If you love pate, but have never tried making your own, you are going to LOVE this venison liver pate recipe! It’s so quick and easy. There are options included below for either a smooth or a coarse version to suit your preference.
Venison pate recipe: Coarse or smooth?
Which do you prefer? A coarse or a smooth pate?
Many years back, I ordered pate as a starter in a restaurant. I was horrified when a big slice of terrine appeared. It was filled with lumps of different coloured and textured meat.
And whilst my now self would probably have loved it, my younger self was totally freaked out by the non-smooth consistency of this so-called ‘pate’.
Two game pate recipes for the ‘price’ of one!
The initial stages of the recipe below will provide you with a slightly coarse venison liver pate.
In case your views on pate are the same as mine were back then, I have included simple instructions in this recipe to make it the smoothest pate possible.
In fact, it’s so smooth and creamy that you’ll be hard pushed to go back to buying ready-made pate again.
How do you make venison liver pate?
Keep reading as the full recipe is below. However, this may well be the first time you’ve ever approached a venison pate yourself, or indeed tried any game pate recipe at home, so here are some handy hints to make your first liver pate making session a positive one.
How to source venison liver
- Source your venison liver from a decent butcher. Being offal you want to know that it is super fresh. On the other hand if you shoot, you may be used to processing a large amount of venison at one time. If so, why not try this this slow cooker venison in cider, or this braised venison recipe?
Is venison liver bitter?
There is definitely more bitterness in venison liver than in, for example, chicken or duck liver.
One way to combat this is to soak it for 24 hours in milk before cooking. Or, as one of the commenters have discussed below, coke!
Then simply drain, and carry on with the recipe.
What should you remove from liver to prepare it for making pate?
- The butcher will likely remove the gallbladder from your liver before you purchase it. I also like to cut away any bit of tendon, tough membrane or ‘miscellaneous bits’ leaving only the liver behind. However, if you’re following the instructions for a smooth pate there is no need to do this as the sieve will catch all those bits.
Using other livers to make pate
- You can swap out pretty much any animal liver for this recipe. As could likely be expected with game, venison liver has a strong flavour, whereas duck, chicken and pork liver are all very mild in comparison. I personally find that lamb liver pate sits somewhere in between and has a lovely sweetness to it.
Liver pate with brandy, port or other alcohol
- You can add a dash of alcohol to a liver pate recipe if you fancy it. Traditionally, a port or calvados would be used, but if you get into making regular batches of homemade liver pate, do shake it up a bit and try something new. Why not try a dash of brandy, whisky or rum? If you find a new favourite, please let us know in the comments below!
How do you make a smooth liver pate?
The magic key to moving from a venison liver pate that is a little coarse in texture to a smooth a creamy version is… your kitchen sieve!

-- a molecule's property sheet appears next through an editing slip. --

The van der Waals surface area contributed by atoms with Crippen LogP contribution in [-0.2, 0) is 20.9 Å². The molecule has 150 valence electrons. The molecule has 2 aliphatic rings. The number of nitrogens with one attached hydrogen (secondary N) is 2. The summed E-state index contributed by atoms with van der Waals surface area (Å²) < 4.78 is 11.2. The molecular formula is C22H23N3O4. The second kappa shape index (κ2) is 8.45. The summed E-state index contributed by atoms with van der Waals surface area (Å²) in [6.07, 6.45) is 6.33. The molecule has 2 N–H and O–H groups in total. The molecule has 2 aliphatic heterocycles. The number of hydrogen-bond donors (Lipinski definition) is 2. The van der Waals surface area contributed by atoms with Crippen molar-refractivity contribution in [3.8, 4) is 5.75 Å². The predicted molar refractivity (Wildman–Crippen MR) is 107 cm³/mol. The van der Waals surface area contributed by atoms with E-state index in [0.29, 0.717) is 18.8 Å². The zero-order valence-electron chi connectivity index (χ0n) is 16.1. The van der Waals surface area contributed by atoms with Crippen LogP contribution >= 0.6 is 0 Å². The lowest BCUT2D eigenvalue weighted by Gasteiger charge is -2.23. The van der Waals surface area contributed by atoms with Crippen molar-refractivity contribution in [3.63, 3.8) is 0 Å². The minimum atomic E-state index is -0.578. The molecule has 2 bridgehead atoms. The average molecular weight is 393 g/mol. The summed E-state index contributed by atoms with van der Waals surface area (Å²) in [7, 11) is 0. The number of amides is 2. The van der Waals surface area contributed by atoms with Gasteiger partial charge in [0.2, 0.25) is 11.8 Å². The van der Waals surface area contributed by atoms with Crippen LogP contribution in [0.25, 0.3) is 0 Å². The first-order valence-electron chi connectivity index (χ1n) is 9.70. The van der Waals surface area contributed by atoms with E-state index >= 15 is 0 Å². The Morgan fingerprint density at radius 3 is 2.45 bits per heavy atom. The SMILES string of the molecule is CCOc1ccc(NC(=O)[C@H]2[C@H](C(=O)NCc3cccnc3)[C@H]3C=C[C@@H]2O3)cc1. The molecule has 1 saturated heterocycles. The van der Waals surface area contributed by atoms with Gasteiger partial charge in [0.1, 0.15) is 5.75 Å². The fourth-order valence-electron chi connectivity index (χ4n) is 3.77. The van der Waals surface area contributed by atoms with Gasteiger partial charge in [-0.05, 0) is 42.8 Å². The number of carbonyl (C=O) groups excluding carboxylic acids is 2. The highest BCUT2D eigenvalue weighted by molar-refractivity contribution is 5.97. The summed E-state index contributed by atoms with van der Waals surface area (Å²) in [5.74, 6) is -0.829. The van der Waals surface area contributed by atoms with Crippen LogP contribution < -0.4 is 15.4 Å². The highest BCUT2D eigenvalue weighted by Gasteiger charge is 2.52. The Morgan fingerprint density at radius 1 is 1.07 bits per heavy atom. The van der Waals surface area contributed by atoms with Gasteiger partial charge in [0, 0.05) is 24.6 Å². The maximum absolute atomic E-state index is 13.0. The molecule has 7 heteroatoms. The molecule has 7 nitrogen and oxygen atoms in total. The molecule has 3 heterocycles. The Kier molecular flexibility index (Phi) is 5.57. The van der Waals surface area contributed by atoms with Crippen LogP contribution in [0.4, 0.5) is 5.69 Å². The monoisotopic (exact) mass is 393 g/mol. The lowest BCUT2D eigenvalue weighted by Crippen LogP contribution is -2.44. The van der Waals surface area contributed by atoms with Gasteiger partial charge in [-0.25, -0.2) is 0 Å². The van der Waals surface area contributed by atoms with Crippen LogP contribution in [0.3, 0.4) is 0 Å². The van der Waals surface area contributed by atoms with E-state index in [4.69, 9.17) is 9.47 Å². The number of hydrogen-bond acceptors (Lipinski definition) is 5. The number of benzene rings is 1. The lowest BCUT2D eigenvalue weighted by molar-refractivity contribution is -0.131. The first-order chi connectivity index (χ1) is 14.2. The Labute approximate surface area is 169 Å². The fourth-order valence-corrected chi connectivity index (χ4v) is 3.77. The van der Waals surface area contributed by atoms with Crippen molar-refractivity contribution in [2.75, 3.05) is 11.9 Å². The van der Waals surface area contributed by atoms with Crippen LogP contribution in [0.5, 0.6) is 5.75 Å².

Once your pate has been through the food processor it will still be a little ‘grainy’. To remove this, simply scoop the pate into a sieve that is suspended over a bowl.
Use the back of a soup spoon, a ladle or silicone spatula to push the pate through the holes. Any bits will be trapped in the sieve, whilst the pate that falls through will be so silky smooth. The bits that remain in the sieve can be added to any stock pot or casserole. We want to ensure that you don’t waste any of that lovely flavour!
You can then decant the pate into clean jars or serving dishes. Allow the pate to cool fully before covering with a lid or cling film, then refrigerate. Voila!
How do you make a coarse liver pate?
A coarse, or chunky liver pate has small pieces of meat that haven’t been blended together.
There are two ways to do this.
- Either remove some of the meat after cooking, but before blending, and mix it back in at the end.
- Pulse the pate in the food processor, and stop before you have a smooth consistency.
I recommend you play around with the two different styles to find your favourite pate texture.
It is worth noting that as a coarse pate won’t be sieved at the end, you must be scrupulous in trimming your liver, and removing any bits that may be chewy. This includes all membranes, tubes, tendons or anything that doesn’t look like the shiny raw liver.
- 60 g butter
- 1 onion finely chopped
- 4 cloves garlic minced
- 450 g venison liver cleaner, tough membranes removed
- 2 bay leaves
- 1 teaspoon freshly ground black pepper
- 1 teaspoon mixed herbs sage or thyme are perfect
- 60 ml port or Calvados
- 1 tbsp fresh parsley
Preheat a large frying pan. Heat a little of the weighed out butter, and sauté the onion until soft and translucent (do not let brown)
Add the garlic and cook for one minute
Add the liver, bay leaves, black pepper, herbs and port and cook until the meat is still a little pink in the middle and most of them liquid has evaporated
Remove the bay leaves and discard. Then tip the mixture into a food processor along with the rest of the butter and the parsley
Blitz until smooth
- Taste, adding more butter if you find the taste too strong, or salt/pepper as necessary
Scoop out into your serving bowl, cover with clingfilm and chill in the fridge
OPTIONAL: If you prefer a smooth pate with no grain, push the pate through a sieve over a clean bowl, using the back of a soup spoon or similar. This will collect any debris in the sieve, allowing the silky smooth pate to fall into the bowl below.
FREEZING: The pate can be frozen really well. Just decant into ramekins (containing as much as you would eat within a day or two) cover well and freeze